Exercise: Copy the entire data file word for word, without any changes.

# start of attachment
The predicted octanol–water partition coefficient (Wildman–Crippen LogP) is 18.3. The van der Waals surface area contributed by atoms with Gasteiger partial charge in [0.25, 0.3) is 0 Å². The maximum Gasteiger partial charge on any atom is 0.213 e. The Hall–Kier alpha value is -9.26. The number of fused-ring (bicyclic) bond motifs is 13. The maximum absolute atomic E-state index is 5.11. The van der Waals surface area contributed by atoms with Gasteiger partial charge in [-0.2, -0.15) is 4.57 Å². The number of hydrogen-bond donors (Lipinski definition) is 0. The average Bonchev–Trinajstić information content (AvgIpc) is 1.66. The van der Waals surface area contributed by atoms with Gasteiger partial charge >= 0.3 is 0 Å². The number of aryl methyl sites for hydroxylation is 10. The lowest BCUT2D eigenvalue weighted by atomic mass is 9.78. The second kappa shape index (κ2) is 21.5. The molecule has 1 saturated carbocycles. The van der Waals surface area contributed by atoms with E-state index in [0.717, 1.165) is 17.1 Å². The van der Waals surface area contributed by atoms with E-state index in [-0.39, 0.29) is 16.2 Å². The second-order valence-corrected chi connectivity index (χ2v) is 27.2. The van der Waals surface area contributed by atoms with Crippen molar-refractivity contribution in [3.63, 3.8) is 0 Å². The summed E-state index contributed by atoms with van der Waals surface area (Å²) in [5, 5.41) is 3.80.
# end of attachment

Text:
The predicted octanol–water partition coefficient (Wildman–Crippen LogP) is 18.3. The van der Waals surface area contributed by atoms with Gasteiger partial charge in [0.25, 0.3) is 0 Å². The maximum Gasteiger partial charge on any atom is 0.213 e. The Hall–Kier alpha value is -9.26. The number of fused-ring (bicyclic) bond motifs is 13. The maximum absolute atomic E-state index is 5.11. The van der Waals surface area contributed by atoms with Gasteiger partial charge in [-0.2, -0.15) is 4.57 Å². The number of hydrogen-bond donors (Lipinski definition) is 0. The average Bonchev–Trinajstić information content (AvgIpc) is 1.66. The van der Waals surface area contributed by atoms with Gasteiger partial charge >= 0.3 is 0 Å². The number of aryl methyl sites for hydroxylation is 10. The lowest BCUT2D eigenvalue weighted by atomic mass is 9.78. The second kappa shape index (κ2) is 21.5. The molecule has 1 saturated carbocycles. The van der Waals surface area contributed by atoms with E-state index in [0.717, 1.165) is 17.1 Å². The van der Waals surface area contributed by atoms with E-state index in [-0.39, 0.29) is 16.2 Å². The second-order valence-corrected chi connectivity index (χ2v) is 27.2. The van der Waals surface area contributed by atoms with Crippen molar-refractivity contribution in [3.63, 3.8) is 0 Å². The summed E-state index contributed by atoms with van der Waals surface area (Å²) in [5, 5.41) is 3.80.